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Getting Nassty – Leveraging your Skill

 

Many articles tell you how to get better. They talk about steps to take in order to tighten up your Limited or Constructed game, strategies for blocking, attacking, countering spells, and even strategies for bluffing out your opponent. However, articles rarely tell you what to do as you get better. There are many ways to maximize the skills you gain from articles and testing.

Generally, when people start playing competitively, they play more mid-range or aggressive decks. These decks often require fewer decisions and they punish you less for making mistakes. They are certainly not easy and they do reward skill, as proven by players like Channel Fireball’s own Tomoharo Saitou: he is a master of Red decks and obtains much better results than when random players play it. Magic is a game of skill and no matter what deck you choose, if you play tightly, your results will be solid.

Nonetheless, there are certainly ways to try and get additional value out of your abilities. One great way is to find decks that encourage a large number of decisions: Combo Decks and Control Decks. Playing decks with more decisions for the sake of having more decisions isn’t valuable. However, decks that have more decisions have many benefits.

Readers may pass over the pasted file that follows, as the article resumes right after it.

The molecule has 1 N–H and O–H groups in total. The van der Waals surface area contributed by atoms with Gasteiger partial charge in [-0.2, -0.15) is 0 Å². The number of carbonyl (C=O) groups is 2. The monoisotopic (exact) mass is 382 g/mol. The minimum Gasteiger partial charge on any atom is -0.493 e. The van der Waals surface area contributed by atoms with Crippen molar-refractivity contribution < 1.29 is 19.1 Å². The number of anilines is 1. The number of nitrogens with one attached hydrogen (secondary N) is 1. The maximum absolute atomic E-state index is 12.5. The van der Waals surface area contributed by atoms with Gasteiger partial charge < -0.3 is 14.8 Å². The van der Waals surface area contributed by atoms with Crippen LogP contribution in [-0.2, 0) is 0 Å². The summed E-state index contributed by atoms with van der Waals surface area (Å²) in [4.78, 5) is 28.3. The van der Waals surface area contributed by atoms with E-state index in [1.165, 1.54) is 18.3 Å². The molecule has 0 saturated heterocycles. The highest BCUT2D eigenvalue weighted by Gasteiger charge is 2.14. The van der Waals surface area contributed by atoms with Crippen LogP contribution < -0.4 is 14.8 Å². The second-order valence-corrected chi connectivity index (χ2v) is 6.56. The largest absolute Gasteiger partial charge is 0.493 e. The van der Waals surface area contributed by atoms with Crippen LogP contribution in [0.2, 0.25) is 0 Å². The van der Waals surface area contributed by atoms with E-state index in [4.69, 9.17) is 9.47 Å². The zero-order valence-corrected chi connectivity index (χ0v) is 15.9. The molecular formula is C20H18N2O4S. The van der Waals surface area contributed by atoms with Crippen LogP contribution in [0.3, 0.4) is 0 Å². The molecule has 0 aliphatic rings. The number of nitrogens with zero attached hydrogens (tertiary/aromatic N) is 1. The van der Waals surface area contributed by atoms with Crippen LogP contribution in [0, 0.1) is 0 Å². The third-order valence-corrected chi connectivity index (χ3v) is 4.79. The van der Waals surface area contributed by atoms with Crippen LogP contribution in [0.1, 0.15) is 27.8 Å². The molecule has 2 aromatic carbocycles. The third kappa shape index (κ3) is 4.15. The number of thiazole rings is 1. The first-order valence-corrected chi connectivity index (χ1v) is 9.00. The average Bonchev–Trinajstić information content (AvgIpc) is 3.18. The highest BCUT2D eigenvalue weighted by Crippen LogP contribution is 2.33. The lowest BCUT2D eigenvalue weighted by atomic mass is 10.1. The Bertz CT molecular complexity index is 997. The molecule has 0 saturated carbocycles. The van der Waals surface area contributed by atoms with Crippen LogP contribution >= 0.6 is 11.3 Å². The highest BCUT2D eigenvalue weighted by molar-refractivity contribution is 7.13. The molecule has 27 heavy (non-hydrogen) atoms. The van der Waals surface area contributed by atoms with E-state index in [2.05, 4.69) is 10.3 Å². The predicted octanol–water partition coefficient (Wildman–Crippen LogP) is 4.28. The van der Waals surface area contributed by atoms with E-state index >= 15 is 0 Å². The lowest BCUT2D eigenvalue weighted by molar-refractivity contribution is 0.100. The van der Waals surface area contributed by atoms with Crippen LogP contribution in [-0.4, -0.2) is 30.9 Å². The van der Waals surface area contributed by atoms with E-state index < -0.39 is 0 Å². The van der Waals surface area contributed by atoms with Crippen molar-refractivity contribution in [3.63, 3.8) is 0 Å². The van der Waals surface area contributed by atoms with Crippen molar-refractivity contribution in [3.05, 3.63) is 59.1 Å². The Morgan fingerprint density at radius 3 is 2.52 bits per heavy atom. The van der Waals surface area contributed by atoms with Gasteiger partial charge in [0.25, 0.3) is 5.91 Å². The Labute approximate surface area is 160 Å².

Combo decks are very powerful. When they are played correctly, they can race aggro decks while fighting through disruption from control decks. If a meta isn’t ready for a combo deck, it can often dominate a tournament, because the way to beat combo decks tends to be focused disruption. However, if you do not play a combo deck correctly, it will constantly fail. When you play combo, each piece of the combination is highly contingent on every other piece, and cards that are irrelevant in one situation are critical to another. Figuring out what to do given every possible combination of cards can be overwhelming. Even players who really understand their combo decks can be tripped up: When Steve Sadin won GP Columbus with Flash, he lost a game on the way to the trophy because he didn’t recognize how to make his combo work. Thus, while keeping track of every piece is important, it is also important to know the ins and outs of your combo deck. As you improve, you should be testing more, not less.